Clearly, selling 21 EVs out of 54000 vehicles sold across the province, is not a challenge if even one dealership puts their mind toward the task.
I think we can conclude from this story that Regina has many gems working for us at City Hall. Who else would take a job at almost half of what they are worth, unless they loved serving the public here so much?
In 2008 Davies was paid $192,264. Six years later, in 2014, his pay was up 53 per cent to $294,754.
Hagen enjoyed a similar improvement, from $168,447 in 2008 to $253,275 in 2014, a hike of 50 per cent.
The public accounts show wages for the 10 best-paid employees in the city rose 42 per cent over six years.
According to the Bank of Canada, general inflation over that same time frame was 9.8 per cent.
I’m just smiling that Regina has managed to bounce back from its pension crisis after 2008 so well that it’s managed to catch up to its financial obligations to its best paid civil servants, and now suitably rewards them for their top-notch service to our city. Well done.
Of course, not everyone feels that way.
Even the Canada Geese honk at the increase.
I’m completely disappointed CBC didn’t contact the City or Sun Country for comment before publishing this rehash of the City’s report on free EV chargers. What about seeing if someone spoke to it at the Public Works meeting at 4pm yesterday first? This wasn’t balanced/responsible journalism.
The City’s perspective appears to be to preserve as much parking meter revenue as possible, at the expense of planning to accommodate/support presently available vehicle types their citizens own, and will own in greater numbers in the near future. The effort to save $26000 installing the chargers where the City wants isn’t commendable when they blow $1000000 on giving away parking to City employees every year, according to their own Parking Study they kept hidden for years until a journalist at another organization uncovered it.
The OCP says the City should be looking at improving sustainability, and the Transportation Master Plan makes a similar suggestion.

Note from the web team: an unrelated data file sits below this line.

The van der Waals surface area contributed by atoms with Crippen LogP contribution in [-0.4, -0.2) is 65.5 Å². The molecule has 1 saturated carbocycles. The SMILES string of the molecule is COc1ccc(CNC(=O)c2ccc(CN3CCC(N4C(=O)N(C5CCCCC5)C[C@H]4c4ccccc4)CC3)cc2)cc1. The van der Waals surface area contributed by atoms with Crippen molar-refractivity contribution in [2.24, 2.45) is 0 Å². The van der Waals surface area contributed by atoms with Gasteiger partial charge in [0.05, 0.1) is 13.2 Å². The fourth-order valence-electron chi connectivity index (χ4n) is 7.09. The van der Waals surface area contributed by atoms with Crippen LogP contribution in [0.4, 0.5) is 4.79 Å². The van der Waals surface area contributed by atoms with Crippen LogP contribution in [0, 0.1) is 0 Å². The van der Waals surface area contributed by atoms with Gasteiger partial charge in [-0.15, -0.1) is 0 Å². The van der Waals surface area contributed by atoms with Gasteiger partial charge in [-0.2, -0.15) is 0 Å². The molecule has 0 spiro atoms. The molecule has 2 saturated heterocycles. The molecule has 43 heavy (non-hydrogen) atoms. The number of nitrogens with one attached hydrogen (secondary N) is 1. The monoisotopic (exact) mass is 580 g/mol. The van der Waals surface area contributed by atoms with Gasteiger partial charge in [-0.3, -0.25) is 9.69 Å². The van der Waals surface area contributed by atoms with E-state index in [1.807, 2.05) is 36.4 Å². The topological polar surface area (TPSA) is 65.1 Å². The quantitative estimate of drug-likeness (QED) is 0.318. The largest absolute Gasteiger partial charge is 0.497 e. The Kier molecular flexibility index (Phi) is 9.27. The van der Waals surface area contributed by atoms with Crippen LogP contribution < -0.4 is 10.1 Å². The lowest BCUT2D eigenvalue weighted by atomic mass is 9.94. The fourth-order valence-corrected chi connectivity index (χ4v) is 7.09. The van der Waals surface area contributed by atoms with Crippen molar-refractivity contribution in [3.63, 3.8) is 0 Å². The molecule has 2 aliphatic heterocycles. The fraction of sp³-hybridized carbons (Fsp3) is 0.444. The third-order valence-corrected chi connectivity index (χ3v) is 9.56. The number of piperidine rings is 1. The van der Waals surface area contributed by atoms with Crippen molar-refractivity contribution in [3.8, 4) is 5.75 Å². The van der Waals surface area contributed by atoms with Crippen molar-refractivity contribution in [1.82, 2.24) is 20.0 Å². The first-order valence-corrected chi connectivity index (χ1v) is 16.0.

I was frankly surprised that the Leader-Post actually brought up climate change in their editorial that is otherwise a little out of touch.
It would have been nice if they interviewed Dave Sauchyn. I learned from him a couple years ago at a provincial conference that the Palliser Triangle is prone to droughts (regardless of human generated climate changes) that can last decades.
Doubtless we’ll all have renewed respect for the water we too often take for granted once this episode is behind us. And the city and its water treatment experts will hopefully figure out a way to prevent a recurrence.
Nope. It’s happened before that Regina’s been on backup wells from a Buffalo Pound supply problem. Many times in the past years in fact, and nothing stopped this crisis because Regina wastes way too much water.
Some ideas, however, seem ridiculous, including bathing in a tub with “only a couple of centimetres of water” and — bizarrely — to “reduce toilet flushing”.
It’s “ridiculous” to reduce toilet flushing by switching to a model that uses less water, not flushing when not necessary, and even going to a water-free model of composting toilet? It’s bizarre to poop into drinking water, frankly.
If you can’t get clean in a bath with 2cm of water, how dirty or unimaginative are you?
No, if the City wants to be serious about saving lots of water, they should consider my plan to require new housing construction to have a greywater system.
we believe there’s a limit to the goodwill and patience the city can expect from its citizens, who have a right to expect service after paying water and sewer utility rate increases
City politicians will tell the Rockies to melt their glaciers faster, the polluted water growing algae to stop it, and notify the sky it must rain more west of here. There’s a limit to the goodwill and patience we have with those factors you know. We’ve paid for it, after all?!